# 70 71 72 73 74 75 76 77 78 79 80 81 82 83 84 85 86 87 88 89 90 91 92 1 x x x x 2 x x x x 3 x x x x x x 4 x x x x x x 1 x x x x x x -

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# 93 94 95 96 97 98 99 100 101 102 103 104 105 106 107 108 109 110 111 112 113 114

1 x x -

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BUDGET The budget presents estimated costs and figures for the campaign Two points of analysis Budget figures Cost benefit analysis Budget Figures

Categories 01. Administrative and staff salaries (1) Thomas Syndram (Public Relations Specialist ) (2) Bruce Kennedy (Account Executive) (3) Kristen Syndram (Programs Director)

Unit Costs

Total Cost

$3,500. /mo 1,800. /mo 1,500. /mo Subtotal:

$14,000 7,200 6,000 27,200

02. Temporary or part time staff (1) Michelle Ketcham (Day of Event Supervisor) $25. /hr Subtotal: $5,000 5,000

03. Fringe benefits (1) Thomas Syndram (10%) (2) Bruce Kennedy (5%) (3) Kristen Syndram (5%) (4) Michelle Ketcham (2%) $350. /mo 90. /mo 75. /mo .5 /hr Subtotal: $1,400 360 300 100 2,160

04. Contracted personal services

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Categories (1) Ty Silzer (Graphic Design) (2) Sean Hagwell (Photography) (3) Matt Blick (Videography) (4) Joseph Roberts (Graphic Design)

Unit Costs $3,000 5,000 3,000 1,500 Subtotal:

Total Cost $3,000 5,000 3,000 1,500 12,500

05. Production (1) Typesetting (2) Printing (Direct Main, Fact Sheet, Posters) (3) Duplication of sound tapes (radio (4) Duplication of videotapes $0.00 0.00 0.50 0.50 Subtotal: 200 300 500 $0.00

06. Media Budget (1) Television (30 second commercial) (2) Radio (3) Magazine (4) Blog (5) Social Media (6) Mobile App (7) Billboard (8) Press Kit (9) Website $1,500 200 2,000 0.00 0.00 1,000 1,000 0.00 50 Subtotal: $30,000 $5,000 4,000 0.00 0.00 1,000 10,000 0.00 200 50,200

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Categories

Unit Costs

Total Cost

07. Traffic / distribution costs (1) TV spot (2) Radio spot (3) Direct mail $200 100 5,000 Subtotal: $200 100 5,000 5,300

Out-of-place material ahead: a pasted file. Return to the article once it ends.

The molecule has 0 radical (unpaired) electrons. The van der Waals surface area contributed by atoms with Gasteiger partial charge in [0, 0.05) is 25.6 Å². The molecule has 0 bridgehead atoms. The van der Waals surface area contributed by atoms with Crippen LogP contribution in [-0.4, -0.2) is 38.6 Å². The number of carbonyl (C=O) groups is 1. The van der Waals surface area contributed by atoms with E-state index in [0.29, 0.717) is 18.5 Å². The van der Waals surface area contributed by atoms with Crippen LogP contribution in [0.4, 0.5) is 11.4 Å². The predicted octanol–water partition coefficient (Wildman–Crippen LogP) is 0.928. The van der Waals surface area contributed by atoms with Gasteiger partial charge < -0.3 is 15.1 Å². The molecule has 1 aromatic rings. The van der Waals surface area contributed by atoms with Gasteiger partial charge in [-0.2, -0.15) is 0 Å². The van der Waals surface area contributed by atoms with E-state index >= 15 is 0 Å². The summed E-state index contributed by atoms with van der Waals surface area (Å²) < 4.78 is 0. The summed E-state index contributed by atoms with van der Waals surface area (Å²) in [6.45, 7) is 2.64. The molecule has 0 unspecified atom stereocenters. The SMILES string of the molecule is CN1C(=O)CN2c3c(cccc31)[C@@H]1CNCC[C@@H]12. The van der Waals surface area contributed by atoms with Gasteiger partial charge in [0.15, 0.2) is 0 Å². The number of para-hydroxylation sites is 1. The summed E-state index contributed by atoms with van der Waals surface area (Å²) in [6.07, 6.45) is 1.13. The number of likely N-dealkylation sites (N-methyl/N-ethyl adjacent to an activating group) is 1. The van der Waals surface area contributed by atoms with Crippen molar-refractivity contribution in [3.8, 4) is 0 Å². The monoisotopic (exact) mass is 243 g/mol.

08. Travel costs (1) Hotel and air fare (for celebrities to attend event) (2) Per diem $1,200 100 Subtotal: $12,000 1,000 13,000

09. Communications costs (1) Local phone service (2) Air courier service (3) Postage $200 /mo 400 300 Subtotal: $800 400 300 1,500

10. Supplies and materials (1) Clerical $1,000 Subtotal: $1,000 1,000

11. Capital equipment (1) Audiovisual equipment $10,000 $10,000

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Categories (2) Video production software (3) Adobe creative suite

Unit Costs 500 250 Subtotal:

Total Cost 500 250 10,750

13. Event (1) Catering (2) Venue rental (3) Audiovisual rental (4) General event expenses $5,000 2,500 5,000 20,000 Subtotal: $5,000 2,500 5,000 20,000 30,000

14. Contingency (1) 15 percent $23,072 23,072

15. Grand Total: Cost Benefit Analysis The grand total for this campaign is $176,882 The budget category that is most expensive is the media budget at $50,200

$176,882

Media covers the majority of efforts of the campaign including television and radio spots, billboards, magazine advertisements, app development and web presence The $176,882 required to execute the campaign will satisfy the campaign goals Potential Donors

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Image goal: Establish City Dance as the leading arts provider for Peorias inner-city youth Demographic Goal: Persuade members of white collar and professional populations to attend gala fundraiser Grunig Goal: Move members of the non-public position to latent status Grunig Goal: Maintain high level of active public positions Additional Goal: Encourage participations in classes offered to non-students Additional Goal: Encourage sponsorship of programs or events Potential Patrons Image goal: Establish City Dance as the leading arts provider for Peorias inner-city youth Demographic Goal: Establish a relevant presence among the under 18 year old population Grunig Goal: Maintain active public position Grunig Goal: Move non-public positions to latent status Additional Goal: Demonstrate the value of fundraising for individual tuition Additional Goal: Show Potential Patrons the benefit of City Dance programs in the community

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EVALUATIVE RESEARCH Evaluative research


Conducted after the full campaign is run Determines if campaign is successful in meeting objectives Evaluative research can identify weak points in campaigns Can be used to create more effective future campaigns

Types of research